On the negative front, some of the sectors possibly could be a little bit, already has been a drag on the economy for some of the real estate sectors. And also, even though we have been listening positive news, the jewellery sector and this is some of the sectors which has been doing badly and that could actually act as a drag on the growth. So, as of now, it is difficult to say what could be the impact of growth, but I am sure, for this quarter, the growth could be actually impacted by anything upwards between 50 and 100 basis points.
Second quarter, the only thing is how these deposits come back because right now, there is a withdrawal limit on the deposits which are entering the banking system. So, once this withdrawal goes up and even if you are assuming that a 80-85 percent withdrawal deposits and even if you are assuming a Rs 13 lakh crore of deposits comes through as a conservative estimate, there could be an addition of Rs 2 trillion to the banking system which is a permanent injection in deposits in terms of the net liquidity.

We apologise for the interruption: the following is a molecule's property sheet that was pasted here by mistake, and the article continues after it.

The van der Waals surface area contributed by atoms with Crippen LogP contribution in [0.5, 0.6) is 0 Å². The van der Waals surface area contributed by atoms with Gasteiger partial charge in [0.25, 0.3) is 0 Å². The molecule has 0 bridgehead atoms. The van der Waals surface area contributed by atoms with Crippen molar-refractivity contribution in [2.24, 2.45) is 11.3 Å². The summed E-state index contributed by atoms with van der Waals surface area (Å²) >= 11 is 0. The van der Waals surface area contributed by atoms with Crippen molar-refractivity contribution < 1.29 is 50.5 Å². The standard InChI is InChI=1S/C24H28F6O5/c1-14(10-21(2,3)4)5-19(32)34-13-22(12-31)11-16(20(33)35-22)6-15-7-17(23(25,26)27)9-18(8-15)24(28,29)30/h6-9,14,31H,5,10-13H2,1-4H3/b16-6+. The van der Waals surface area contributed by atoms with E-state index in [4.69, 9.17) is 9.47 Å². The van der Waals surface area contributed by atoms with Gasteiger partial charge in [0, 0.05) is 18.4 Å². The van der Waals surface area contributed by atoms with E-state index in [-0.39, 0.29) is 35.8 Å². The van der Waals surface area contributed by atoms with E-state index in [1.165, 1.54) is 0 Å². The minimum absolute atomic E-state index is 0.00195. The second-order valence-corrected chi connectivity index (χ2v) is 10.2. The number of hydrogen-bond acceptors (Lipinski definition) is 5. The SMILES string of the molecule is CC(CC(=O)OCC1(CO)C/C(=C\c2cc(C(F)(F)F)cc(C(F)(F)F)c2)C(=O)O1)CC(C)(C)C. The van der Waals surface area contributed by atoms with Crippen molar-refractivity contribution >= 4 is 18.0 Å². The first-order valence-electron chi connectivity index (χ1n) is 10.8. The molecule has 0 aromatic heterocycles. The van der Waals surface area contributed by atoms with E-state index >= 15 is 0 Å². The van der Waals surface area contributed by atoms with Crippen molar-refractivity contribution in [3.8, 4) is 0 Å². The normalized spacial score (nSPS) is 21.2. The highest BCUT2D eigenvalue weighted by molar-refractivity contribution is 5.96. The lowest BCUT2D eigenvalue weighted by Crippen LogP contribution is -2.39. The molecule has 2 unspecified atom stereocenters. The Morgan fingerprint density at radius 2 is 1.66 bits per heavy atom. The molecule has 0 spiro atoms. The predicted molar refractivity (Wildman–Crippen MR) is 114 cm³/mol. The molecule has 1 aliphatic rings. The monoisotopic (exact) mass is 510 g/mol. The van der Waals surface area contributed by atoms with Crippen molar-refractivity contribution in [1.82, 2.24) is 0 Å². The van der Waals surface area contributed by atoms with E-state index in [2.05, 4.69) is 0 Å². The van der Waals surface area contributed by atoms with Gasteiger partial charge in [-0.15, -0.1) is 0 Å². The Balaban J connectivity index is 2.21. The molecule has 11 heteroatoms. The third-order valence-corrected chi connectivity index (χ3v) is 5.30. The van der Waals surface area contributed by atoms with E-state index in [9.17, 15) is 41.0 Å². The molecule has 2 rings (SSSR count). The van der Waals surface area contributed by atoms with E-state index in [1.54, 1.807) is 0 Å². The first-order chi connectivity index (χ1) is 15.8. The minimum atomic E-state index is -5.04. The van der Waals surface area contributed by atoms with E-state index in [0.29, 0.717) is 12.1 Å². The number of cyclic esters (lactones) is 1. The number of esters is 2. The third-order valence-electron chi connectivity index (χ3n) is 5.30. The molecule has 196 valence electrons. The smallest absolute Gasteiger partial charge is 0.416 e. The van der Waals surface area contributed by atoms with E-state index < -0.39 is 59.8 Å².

So, this is going to be a big positive for the banks. So, withdrawal rate for example, for our banks, which was very low, less than 10 percent at the beginning, if we just take the pure withdrawal rate to the deposits which is coming to our bank is now close to around 45 percent or so at the end of November which has inched up further. So, my sense is that the rebound will depend on how quickly those deposits go up and the banks are able to make business opportunity out of it. My sense is that this figure could be in upwards of 80 percent if we look into the historical trends.
Q: The withdrawal will be 80 percent.
Ghosh: Yes, 85 percent, so the net deposits could be around Rs 2 trillion or so on. In that case, the rebound in the next quarter could be a little bit on the higher side.